The implementation of pharmacogenomics often pays dividends

The American Society of Health-System Pharmacists (ASHP) released a statement emphasizing the importance of pharmacogenomics in improving drug-related patient care outcomes in all practice settings in the healthcare system.3 Improvements in outcomes include better selection of appropriate drug therapies, better medication adherence, shorter duration of treatment, and improved patient safety. Pharmacists can also work as part of an interdisciplinary team with genetic counselors, laboratory professionals, and physicians to implement pharmacogenomics in all of their practices.3

Clinical pharmacogenomics activities may include designing patient-specific drug and drug regimens based on the genetic profile, documenting clinical recommendations, training pharmacists and other healthcare professionals, and recommending tests (see figure ).3.4 Those looking to broaden their professional development can receive an ASHP Pharmacogenomics Certificate, which is a self-guided online program that offers 18.25 hours of continuing education (CE) in the Accreditation Council for Pharmacy Education for Pharmacists.5 After completing the course, participants are required to analyze a pharmacogenomics case study and submit it for expert review in order to obtain a professional certificate.5

Advanced training in pharmacogenomics can open up more practice opportunities for pharmacists, such as developing clinical decision support tools in electronic health record systems that guide prescribers on appropriate treatment regimens based on profiles. genetic.3 In addition, pharmacists can develop guidelines and institutional processes for the implementation of clinical pharmacogenomics services in various practice settings.3 Pharmacists can also develop patient education materials to explain the meaning of tests and serve as expert consultants in a pharmacogenomics department.3 Developing training opportunities, such as certificate and CE programs, on pharmacogenomics for healthcare professionals and publishing research can showcase this innovative service.3

Evidence shows that pharmacist-led MTM programs improve health outcomes.4 The results of a study evaluated the implementation of a pharmacist-led MTM program in a primary care setting that involved pharmacogenomic testing.4 Patients were eligible to participate in the study if they were Medicare beneficiaries who prescribed at least 7 medications or if their doctors referred them to the pharmacist.4 For the 50 patients included in the study, the pharmacist assessed drug adherence and reconciliation, taking a mouth swab for DNA collection using a pharmacogenomic test kit.4 The result showed that patients were using an average of 12 prescription drugs, and the pharmacist identified 138 drug-related problems (MRPs).4 Additionally, the most common MRPs were drug interactions (29%) and drug-gene interactions (24.6%). All patients had at least 1 genetic variant and the majority (66%) had at least 5.4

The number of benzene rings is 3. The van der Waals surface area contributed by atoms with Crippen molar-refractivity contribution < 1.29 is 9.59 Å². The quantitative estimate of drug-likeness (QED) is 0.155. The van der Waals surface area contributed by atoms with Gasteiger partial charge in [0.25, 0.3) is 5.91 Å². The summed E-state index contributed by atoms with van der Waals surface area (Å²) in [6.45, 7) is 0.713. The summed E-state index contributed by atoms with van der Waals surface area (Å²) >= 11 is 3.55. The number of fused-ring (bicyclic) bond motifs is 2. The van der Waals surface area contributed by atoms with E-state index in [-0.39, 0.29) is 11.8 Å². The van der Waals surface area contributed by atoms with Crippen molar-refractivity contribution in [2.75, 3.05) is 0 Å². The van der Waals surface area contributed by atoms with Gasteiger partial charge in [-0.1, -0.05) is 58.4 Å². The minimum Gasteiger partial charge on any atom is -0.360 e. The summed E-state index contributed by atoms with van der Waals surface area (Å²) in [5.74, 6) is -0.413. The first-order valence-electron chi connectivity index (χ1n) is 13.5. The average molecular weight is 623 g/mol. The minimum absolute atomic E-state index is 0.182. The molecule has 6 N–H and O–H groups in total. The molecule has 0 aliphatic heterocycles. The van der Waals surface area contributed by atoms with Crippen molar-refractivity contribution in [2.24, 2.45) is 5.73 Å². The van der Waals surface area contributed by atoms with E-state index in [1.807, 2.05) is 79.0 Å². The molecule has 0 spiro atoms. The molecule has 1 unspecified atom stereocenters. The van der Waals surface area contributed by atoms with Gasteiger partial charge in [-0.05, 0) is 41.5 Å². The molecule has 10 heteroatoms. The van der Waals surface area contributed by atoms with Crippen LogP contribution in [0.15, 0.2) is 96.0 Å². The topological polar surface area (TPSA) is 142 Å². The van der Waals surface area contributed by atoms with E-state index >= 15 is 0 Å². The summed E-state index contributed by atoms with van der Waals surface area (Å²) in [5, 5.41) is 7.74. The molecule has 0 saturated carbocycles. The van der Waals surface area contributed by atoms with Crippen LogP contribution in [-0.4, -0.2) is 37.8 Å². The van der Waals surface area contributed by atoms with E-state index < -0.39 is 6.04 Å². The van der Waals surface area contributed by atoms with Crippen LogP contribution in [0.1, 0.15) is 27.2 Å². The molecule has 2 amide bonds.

As part of the MTM consultation, the pharmacist created a genetic card summarizing the pharmacogenomic results for the patients, and the information was also provided to primary care physicians.4

Most (90.9%) of the recommendations were accepted by primary care physicians.4 This study highlights the unique role pharmacists can play in integrating MTM and pharmacogenomics services with personalized medicine initiatives in a primary care setting.4


Ahzam Afzal, PharmD, CEO of Frontizo, a health consulting company in Bingham Farms, Michigan, discussed the role of the pharmacist in MTM and pharmacogenomics. “Frontizo’s care coordination and MTM programs are designed to positively impact patient outcomes and reduce overall systemic costs to the healthcare system,” he said.

Innovation that takes advantage of an outside the box approach to deliver valuable results is a driving force for an effective MTM program. “Pharmacists are in a unique position to provide education on the importance of proper prescribing and the risks involved if a patient is undergoing pharmacological treatment that their body does not metabolize properly,” Afzal said. “Much of the incorporation of pharmacogenomic testing into an MTM program centers around training providers.”

Pharmacists can play an important role in promoting pharmacogenomic testing by educating physicians about the implications of pharmacotherapy and the importance of becoming early users of the technology.

“With this improved knowledge of pharmacogenomics, our pharmacists have the opportunity to apply individualized genetic data in daily practice to boost clinical efficacy and safely improve pharmacological outcomes,” he said.


1. Pharmacogenomics. National Institutes of Health. Updated July 13, 2020. Accessed February 7, 2021.[RP1]

2. Table of pharmacogenomic biomarkers in drug labeling. FDA. March 23, 2021. Accessed February 7, 2021.[RP2]

3. ASHP statement on the role of the pharmacist in clinical pharmacogenomics. Am J Health Syst Pharm. 2015; 72 (7): 579-581. doi: 10.2146 / sp150003

4. Schwartz EJ, Turgeon J, Patel J et al. Implementation of a standardized approach to drug management and treatment in primary care. J Am Board Fam Med. 2017; 30 (6): 701-714. doi: 10.3122 / jabfm.2017.06.170145

5. Certificate of pharmacogenomics. American Society of Health System Pharmacists. Accessed February 9, 2021.[RP3]


Jennifer Gershman, PharmD, CPh, is a drug information pharmacist and contributor to The Pharmacy Times who resides in South Florida.

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